Drivers using the AP-7 motorway linking France and Spain will be able to do so for free from September 1.
Users arriving from Occitanie will no longer have to pay to use the road, with the tolls between Le Boulou in the Pyrénées-Orientales and Barcelona being lifted.
The AP-7, also known as the ‘Mediterranean Motorway’, transports drivers from the Occitanie region of France to Spain’s Costa Brava.
The stretch between Tarragona and Alicante was made free on January 1, 2020 and now the 150km stretch between La Jonquera and Montmeló is to be made free too.
Drivers will be able to save €14.80 when travelling from Occitanie to Barcelona, and the same on their return journey.
The removal of tolls payable on the AP-7 coincides with the Spanish authorities investigating new ways of funding the maintenance of its 12,000km motorway network.
Its study is set to continue until autumn, after which point drivers are likely to have to pay to use Spanish roads again.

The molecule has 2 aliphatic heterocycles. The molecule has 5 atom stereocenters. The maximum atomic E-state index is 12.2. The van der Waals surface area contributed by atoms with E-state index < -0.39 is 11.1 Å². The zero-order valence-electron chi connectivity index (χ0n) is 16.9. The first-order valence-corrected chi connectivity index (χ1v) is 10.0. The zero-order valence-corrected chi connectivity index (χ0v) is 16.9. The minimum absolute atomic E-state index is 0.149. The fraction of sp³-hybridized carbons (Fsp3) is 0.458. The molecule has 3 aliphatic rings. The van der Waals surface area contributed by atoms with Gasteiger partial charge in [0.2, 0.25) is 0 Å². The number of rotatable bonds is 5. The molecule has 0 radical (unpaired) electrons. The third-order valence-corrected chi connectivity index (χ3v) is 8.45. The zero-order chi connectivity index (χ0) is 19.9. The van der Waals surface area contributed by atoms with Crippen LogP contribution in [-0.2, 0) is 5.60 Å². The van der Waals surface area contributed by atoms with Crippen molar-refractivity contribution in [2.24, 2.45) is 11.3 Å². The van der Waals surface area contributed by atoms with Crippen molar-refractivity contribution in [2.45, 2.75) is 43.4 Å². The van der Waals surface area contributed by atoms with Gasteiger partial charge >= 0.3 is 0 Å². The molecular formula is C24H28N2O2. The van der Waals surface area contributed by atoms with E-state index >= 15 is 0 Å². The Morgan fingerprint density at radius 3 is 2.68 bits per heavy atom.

Since the section of the motorway between Tarragona and Alicante was made free at the beginning of 2020, traffic has increased by 36%, notes LaDepeche.
It therefore seems likely that the Mediterranean Motorway may become busier still. Drivers who would normally take the route nationale to avoid paying tolls might now take the AP-7 instead.
The Girona area already receives the densest traffic in the region with 75,000 cars crossing the AP-7 daily.
French toll roads compared
Most of the motorways in France are operated and maintained by private companies. However, the tolls charged are regulated by the State and depend on factors such as the company that runs it, your vehicle type and the journey being taken.
While the cost to use some of them remains unchanged from one year to the next, others increase annually and have done so by an average of 0.44% according to figures for 2021.
Every year, Autonews ranks the 51 French motorways from cheapest to most expensive per kilometre.
The cheapest was found to be the A68 between Toulouse and Albi, covering 61km and costing €1.50 (2.46 centimes / kilometre). This cost has remained unchanged for the past three years.
At the other end of the scale, the most expensive was the A14 for a journey between Paris La Défense and Orgeval, covering 16 km and costing €8.90 (55.63 centimes / kilometre). The cost has also increased by 4.71% over the past three years.
For drivers who want to avoid paying tolls, Google Maps allows you to find alternative free roads via ‘options.’ The new routes will probably take longer (of course).
Alternatively, Google’s Waze app will estimate the cost of the tolls for your journey, relying on users to keep its database updated.